Thursday, 6 October 2011

The Fix

In the past few years, cycling (and fashion) has seen a massive rise in the popularity of fixies, or fixed wheel bikes for those of you who don’t know. I first encountered such steeds in my BMX days, when I was living in Vancouver back in 2007. Frequently when weaving through the human traffic of East Hastings, barrages of twenty-something year olds would steam past me, scabbed legs spinning smoothly along the asphalt. Fast forward four years and fixies are every where, but more often than not, they’ve been confused as some sort of fashion statement; the new, must have accessory for the Mark Ronson, electro fan in their studio flat on the fringes of Hoxton.



This may be a half truth; however, fixies are also an excellent tool for training…

Long before my knowledge of their existence or my existence what so ever, fixed wheels have been the tool of many enthusiasts to improve almost every aspect of their riding; pedal stroke, strength, efficiency etc. Ridding yourself of a generous cassette and freewheel puts you in a new state of control, a state of unity in fact, with your bicycle. Granted it takes some getting used to – particularly if you’re clipped in - but riding fixed brings an exciting edge, not just to training, but to cycling in general.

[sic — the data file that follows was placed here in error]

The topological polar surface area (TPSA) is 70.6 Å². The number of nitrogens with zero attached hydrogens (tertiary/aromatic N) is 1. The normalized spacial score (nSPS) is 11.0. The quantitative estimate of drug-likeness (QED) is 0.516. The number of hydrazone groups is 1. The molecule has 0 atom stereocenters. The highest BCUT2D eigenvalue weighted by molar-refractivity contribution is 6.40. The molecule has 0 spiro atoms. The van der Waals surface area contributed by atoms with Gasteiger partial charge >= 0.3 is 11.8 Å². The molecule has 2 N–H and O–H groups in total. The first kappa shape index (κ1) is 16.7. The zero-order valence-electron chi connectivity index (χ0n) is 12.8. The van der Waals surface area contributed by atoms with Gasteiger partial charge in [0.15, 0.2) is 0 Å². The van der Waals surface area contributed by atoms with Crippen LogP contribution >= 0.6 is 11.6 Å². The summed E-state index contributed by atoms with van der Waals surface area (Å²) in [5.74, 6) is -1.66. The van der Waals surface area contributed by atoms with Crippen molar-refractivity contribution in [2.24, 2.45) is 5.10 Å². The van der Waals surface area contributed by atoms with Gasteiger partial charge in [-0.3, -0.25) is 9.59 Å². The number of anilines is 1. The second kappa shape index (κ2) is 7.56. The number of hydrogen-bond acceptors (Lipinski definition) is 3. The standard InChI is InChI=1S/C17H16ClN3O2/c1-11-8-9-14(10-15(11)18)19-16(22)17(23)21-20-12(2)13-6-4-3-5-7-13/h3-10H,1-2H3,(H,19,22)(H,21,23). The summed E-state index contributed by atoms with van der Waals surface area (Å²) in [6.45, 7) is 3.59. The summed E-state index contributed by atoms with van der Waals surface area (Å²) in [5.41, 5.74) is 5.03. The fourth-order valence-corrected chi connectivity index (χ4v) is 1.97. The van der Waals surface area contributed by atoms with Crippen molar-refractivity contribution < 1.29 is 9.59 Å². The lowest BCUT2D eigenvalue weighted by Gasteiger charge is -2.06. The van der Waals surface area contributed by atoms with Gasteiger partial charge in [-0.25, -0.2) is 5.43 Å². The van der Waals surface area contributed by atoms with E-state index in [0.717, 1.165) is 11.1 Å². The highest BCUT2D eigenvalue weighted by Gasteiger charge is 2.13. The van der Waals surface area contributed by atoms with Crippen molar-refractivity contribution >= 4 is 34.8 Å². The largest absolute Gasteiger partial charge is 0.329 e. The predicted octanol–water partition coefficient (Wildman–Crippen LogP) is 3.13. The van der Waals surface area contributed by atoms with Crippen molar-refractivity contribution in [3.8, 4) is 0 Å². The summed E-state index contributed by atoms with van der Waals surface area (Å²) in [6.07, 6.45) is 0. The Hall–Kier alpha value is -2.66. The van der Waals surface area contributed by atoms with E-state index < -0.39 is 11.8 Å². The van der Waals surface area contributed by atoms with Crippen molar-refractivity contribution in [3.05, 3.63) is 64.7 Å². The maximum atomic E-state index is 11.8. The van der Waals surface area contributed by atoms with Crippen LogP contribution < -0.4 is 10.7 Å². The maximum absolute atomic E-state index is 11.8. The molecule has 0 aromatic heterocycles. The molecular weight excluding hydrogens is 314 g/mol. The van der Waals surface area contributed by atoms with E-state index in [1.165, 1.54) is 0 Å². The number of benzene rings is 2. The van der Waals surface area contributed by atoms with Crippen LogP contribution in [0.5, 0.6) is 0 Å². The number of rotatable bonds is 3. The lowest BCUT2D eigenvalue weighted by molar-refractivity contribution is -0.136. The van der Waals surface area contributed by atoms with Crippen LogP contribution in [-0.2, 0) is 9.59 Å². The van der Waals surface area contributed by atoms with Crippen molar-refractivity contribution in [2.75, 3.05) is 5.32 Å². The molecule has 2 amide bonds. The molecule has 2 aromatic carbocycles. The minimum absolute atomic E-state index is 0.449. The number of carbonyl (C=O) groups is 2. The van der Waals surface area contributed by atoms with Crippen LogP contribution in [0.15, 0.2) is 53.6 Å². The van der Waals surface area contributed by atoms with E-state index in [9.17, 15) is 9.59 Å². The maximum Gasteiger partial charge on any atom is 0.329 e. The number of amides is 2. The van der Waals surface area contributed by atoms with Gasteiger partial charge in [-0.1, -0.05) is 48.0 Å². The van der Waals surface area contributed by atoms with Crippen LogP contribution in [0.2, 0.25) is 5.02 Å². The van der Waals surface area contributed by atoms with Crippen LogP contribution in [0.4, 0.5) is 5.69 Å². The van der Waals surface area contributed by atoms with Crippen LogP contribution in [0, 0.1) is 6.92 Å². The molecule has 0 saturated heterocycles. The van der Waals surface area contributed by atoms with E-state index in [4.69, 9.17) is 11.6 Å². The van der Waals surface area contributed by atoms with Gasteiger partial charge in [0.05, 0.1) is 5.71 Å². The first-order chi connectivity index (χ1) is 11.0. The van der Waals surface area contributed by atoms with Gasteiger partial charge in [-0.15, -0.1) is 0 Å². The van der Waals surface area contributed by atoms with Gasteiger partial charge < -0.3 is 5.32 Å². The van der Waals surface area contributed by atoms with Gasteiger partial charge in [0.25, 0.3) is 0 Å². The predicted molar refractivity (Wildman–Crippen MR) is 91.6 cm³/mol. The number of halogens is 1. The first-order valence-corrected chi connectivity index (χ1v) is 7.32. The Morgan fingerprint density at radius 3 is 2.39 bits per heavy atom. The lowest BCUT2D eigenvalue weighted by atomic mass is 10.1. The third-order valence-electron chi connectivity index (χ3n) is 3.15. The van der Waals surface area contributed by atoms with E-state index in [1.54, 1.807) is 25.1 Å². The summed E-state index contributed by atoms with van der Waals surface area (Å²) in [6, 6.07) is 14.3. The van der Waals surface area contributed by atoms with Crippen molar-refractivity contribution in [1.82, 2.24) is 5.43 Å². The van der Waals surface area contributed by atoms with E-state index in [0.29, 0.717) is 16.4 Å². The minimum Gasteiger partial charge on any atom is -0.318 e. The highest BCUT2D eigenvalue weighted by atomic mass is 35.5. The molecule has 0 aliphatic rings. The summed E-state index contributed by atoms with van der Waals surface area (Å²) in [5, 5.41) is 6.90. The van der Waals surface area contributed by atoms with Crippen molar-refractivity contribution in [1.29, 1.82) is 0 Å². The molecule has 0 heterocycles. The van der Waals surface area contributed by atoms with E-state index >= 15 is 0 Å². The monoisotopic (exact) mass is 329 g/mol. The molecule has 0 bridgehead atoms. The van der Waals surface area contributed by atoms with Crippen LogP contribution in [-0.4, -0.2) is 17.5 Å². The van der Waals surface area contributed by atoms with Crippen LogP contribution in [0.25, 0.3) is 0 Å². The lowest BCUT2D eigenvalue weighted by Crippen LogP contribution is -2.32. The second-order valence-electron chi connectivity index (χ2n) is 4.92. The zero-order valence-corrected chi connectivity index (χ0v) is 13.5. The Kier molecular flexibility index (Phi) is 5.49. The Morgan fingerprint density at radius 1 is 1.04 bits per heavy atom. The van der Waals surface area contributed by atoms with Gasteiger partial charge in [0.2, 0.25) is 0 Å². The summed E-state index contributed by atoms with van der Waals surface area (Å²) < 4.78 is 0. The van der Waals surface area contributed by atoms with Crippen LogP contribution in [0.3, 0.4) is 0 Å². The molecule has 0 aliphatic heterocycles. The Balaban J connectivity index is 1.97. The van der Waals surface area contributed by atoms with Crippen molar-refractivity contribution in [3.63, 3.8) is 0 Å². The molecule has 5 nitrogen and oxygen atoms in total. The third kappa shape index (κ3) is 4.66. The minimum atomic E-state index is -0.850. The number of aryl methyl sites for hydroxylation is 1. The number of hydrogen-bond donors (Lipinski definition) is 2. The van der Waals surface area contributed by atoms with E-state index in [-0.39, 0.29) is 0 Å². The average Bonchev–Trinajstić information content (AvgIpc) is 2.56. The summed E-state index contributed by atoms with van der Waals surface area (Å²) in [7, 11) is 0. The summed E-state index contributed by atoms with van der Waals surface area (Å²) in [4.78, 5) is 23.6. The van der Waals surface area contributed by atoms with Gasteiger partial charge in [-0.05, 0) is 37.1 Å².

My first long bout of fixed riding came this winter past, as I found myself on the cold commute, a bit bored and continuously caked in grease from the inevitable on going cleaning process.. Not one for aluminium, I decided to do the ‘pop’ thing and convert a vintage racer, in this case a Raleigh Record Ace (bought at Pearsons in the dark ages) with Pista hubs and a rather proud Miche Primato track chainset. It certainly isn’t the prettiest steed on the road but boy, does it fly… Following my fixed winter, I’m feeling as strong as a mule after some of the most intense climbing I’ve ever experienced; down hill isn’t too much of a picnic either, balancing cadence rather than coasting is just as tough but it definitely makes you a smoother rider. I would warn you when you’re starting out to approach steep descents with a bit of caution, as if you go jetting down you’re likely to tear your legs off as quickly as a well cooked lamb shank.

It’s not just I who have felt the benefits; I frequently saw Pearson brain box, Alex about Epsom Downs on his Touché, training for his recent cycle tour of Vietnam. Also, Luke after recently inheriting a Hanzo, has been riding to and from his various climbing centres and he’s now fighting fit for the Pearson 150 and Ride For Life (Saver) this month - admittedly we won’t be doing either of these events on a fixie, although it could be a challenge for the future.



Even if you’re not an avid racer, constant spinning adds an element of excitement to rolling into work every morning; as time goes on you can judge the viability of gaps in the traffic, think ahead to possibly precarious situations and master the art of track-stands/standing starts at traffic lights and junctions. Consequently, even riding fixed for your daily commute will make you a safer, more efficient cyclist.

So what are you waiting for? No matter what discipline you follow, what circumference of wheel you subscribe to, sort yourself out a fixed wheel soon. It doesn’t have to be pretty, it doesn’t have to look like it’s just come out of a cereal box and you don’t have to be sporting a moustache to ride one… Just make sure you’re committed, because once you’ve got your fix, you’ll never go back.

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